Sunday Music For An Overpass is a tranquil journey through warm, bright instrumentation and relaxing sound structures. April Magazine initiate a coming-of-age-like vibe, incorporating elements of shoegaze, dream pop, and lo-fi psychedelia.
A significant contribution to the San Francisco-based label Paisley Shirt Records, April Magazine create an all-round dreamy, atmospheric presence through dreary sonic textures and a natural lo-fi vibe that encompasses many elements of shoegaze, art pop, psychedelic rock, and soundscape experimentation. Through an exploration of much of the varied musical content and accompanying visual art in which Paisley Shirt has to offer, standout artists – alongside April Magazine – include Burner Herzog, Flowertown, and Portabella. Sunday Music For An Overpass, therefore, promises a great deal of experimentation amongst a whole back catalogue of artists and their music featured for this independently managed label.
Accompanied by a minimally striking music video featured on the album’s Bandcamp page, “Shrine”, the first track on the album, utilises gentile textures through the softly articulated vocals and a warm guitar chord progression, whilst the drumming has an overall minimalist rhythm with lo-fi production. The visual art that compliments the piece adds to this warm swirling sensation in some sort of outer-worldly fashion. “Baby, It’s Alright” continues this soft, warm musical development – the experimental use of reverb to create that rather independently produced impression is strong, and the shoegaze influences furthermore flourish. The acoustic and electric guitar passages weave in and out quite nicely, too, as it communicates this comforting and assuring impression to the listener. Whilst there appears somewhat a level of repletion being relied on this track as well, the next track “Ride 38” utilises the band’s more experimental side, acknowledging the use of instrumentation to create these spiralling soundscapes under calming vocals giving you a sort of sense of ease.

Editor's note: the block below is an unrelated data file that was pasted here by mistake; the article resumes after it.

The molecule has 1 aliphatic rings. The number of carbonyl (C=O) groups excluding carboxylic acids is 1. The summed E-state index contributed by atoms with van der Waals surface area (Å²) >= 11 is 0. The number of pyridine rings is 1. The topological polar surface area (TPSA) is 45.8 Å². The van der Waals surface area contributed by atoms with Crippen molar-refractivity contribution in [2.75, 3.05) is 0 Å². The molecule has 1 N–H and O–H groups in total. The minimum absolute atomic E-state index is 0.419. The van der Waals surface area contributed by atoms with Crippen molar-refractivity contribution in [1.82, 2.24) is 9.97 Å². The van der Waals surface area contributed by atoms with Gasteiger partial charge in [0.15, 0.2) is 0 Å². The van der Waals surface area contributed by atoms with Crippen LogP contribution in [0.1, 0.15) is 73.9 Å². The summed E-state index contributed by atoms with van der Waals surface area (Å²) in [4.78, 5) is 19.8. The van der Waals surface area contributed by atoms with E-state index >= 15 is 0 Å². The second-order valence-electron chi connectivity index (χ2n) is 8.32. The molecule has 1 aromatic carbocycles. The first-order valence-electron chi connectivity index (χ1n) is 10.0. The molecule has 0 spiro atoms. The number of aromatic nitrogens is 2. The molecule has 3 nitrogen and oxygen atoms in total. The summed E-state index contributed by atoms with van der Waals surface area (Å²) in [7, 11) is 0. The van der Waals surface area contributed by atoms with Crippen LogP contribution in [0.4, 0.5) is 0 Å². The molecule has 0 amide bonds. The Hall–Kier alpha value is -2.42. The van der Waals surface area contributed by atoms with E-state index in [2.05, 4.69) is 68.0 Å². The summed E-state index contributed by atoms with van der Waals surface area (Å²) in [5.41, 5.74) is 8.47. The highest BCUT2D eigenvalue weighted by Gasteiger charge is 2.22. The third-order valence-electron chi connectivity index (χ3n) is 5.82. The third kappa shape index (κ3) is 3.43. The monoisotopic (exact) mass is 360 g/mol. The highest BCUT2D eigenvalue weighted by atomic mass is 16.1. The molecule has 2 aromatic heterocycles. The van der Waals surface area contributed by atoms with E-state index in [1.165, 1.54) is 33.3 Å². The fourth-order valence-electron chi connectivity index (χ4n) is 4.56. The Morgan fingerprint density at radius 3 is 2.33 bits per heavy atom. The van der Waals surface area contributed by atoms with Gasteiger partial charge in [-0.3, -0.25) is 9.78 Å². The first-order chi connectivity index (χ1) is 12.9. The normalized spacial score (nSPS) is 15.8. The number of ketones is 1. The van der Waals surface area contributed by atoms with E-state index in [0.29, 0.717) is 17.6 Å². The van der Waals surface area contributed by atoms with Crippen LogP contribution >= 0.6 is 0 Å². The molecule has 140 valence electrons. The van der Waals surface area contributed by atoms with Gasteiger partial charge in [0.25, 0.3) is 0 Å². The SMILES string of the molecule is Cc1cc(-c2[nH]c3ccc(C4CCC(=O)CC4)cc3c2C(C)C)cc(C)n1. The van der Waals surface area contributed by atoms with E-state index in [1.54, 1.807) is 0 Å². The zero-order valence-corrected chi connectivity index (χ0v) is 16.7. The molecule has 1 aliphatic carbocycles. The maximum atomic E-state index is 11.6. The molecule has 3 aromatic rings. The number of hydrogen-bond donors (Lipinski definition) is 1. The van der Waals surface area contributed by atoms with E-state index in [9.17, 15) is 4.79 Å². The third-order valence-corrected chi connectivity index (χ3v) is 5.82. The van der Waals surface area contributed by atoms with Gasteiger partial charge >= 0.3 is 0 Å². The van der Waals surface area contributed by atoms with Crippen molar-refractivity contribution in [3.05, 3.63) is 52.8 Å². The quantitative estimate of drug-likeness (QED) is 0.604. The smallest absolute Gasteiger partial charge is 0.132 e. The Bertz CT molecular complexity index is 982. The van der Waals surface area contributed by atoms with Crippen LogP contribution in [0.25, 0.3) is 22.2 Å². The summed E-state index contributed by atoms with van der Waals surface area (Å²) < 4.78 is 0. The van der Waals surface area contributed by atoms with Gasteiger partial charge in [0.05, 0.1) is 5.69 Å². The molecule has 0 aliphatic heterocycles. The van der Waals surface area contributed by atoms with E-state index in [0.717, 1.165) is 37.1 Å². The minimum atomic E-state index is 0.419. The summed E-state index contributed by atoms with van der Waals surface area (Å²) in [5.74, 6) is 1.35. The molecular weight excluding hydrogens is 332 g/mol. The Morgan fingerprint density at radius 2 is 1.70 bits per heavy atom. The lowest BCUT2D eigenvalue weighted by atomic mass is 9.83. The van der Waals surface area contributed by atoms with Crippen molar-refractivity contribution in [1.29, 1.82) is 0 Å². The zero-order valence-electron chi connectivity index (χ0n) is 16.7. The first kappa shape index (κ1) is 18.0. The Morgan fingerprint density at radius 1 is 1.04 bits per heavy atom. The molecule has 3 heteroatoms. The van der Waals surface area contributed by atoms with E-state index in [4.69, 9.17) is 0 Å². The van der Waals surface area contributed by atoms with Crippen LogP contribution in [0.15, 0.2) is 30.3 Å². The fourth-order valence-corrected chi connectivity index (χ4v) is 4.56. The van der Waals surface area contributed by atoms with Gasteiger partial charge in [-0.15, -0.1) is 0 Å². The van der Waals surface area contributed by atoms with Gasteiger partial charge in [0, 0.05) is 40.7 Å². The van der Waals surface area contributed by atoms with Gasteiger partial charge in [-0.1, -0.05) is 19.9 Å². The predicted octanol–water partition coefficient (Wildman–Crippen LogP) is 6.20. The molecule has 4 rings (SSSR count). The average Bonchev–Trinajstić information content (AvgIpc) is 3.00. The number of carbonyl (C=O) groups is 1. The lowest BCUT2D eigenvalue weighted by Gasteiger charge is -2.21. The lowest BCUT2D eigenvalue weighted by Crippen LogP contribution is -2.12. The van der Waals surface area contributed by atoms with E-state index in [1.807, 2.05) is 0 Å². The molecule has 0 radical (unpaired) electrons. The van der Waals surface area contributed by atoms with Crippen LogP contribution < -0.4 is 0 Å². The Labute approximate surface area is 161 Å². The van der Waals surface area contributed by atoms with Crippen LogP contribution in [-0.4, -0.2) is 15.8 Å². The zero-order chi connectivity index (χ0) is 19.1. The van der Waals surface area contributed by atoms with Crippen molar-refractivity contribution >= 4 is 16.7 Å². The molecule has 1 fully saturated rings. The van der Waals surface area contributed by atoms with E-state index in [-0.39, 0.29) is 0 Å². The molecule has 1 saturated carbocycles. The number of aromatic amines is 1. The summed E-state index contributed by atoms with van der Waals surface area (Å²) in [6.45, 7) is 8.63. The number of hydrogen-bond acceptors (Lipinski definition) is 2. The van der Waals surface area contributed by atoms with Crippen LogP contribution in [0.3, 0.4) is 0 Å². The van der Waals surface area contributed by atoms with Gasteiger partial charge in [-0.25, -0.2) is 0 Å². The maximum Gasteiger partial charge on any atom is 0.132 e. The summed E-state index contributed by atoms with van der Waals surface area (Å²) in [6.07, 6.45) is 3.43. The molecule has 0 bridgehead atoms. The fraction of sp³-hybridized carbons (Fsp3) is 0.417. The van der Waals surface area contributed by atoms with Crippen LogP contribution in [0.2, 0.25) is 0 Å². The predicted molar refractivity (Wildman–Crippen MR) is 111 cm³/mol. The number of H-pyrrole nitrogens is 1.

“Tiffany’s Days Go By” is the next track on the album, and immediately the opening harmonic section catches instant attention. It appears to initially come out on top of everything else, only to fall into the backdrop, burying itself within a psychedelic sea of instrumentation. Like the drums, the bass also has a distinctively lo-fi quality attached that sometimes prevails strongly within the mix; however, it seems to only add to the authentically produced tracks like “Christopher Siren” and “Sugar Daddy” that follow. Particularly in the latter song this natural quality is elevated and sees the artists appearing to convey their musicianship with wonderful sincerity.
As this record reaches its final few tracks, “Blue” pervades with a much darker contrast to the previous ones on the album. The melancholic and emotional sounding guitar chords are gently performed over these rather groovy bass lines which juxtapose the ominousness with some clarity and returning warmth. “Soft Purple Sky” on the other hand imposes a much more orchestral and post-rock kind of atmosphere, in which the guitar and bass again become the main driver prolonging the inactive status of the vocals, although it can be said that the instrumental experimentation is certainly top notch. “The World in Julia’s Eyes” rounds this record off through smooth ambient sections and folk-influenced musicianship that brings the album to a close as if to conclude a coming-of-age journey for one to experience. It was nice to get a final glimpse of vocal incorporation in this final track also, something that appeared minimal and could maybe have been utilised a little more frequently.
Yet, whilst there did seem as if some musical elements were lacking in some parts in place for the development of these unique sonic textures and soundscapes by the guitar and bass, Sunday Music For An Overpass does nonetheless deliver a strong, compelling piece of music that doesn’t limit it’s creative potential. The warm atmosphere, independent production quality, and dedicated experimentation cements April Magazine as a highly important ensemble featured within a relatively string catalogue of artists featured for Paisley Shirt. Not only is Sunday Music For An Overpass a standout for one to explore amongst the band’s respective label, but it also highlights the exciting variety when it comes to independent artists within the San Francisco indie rock, art pop, and shoegaze scenes.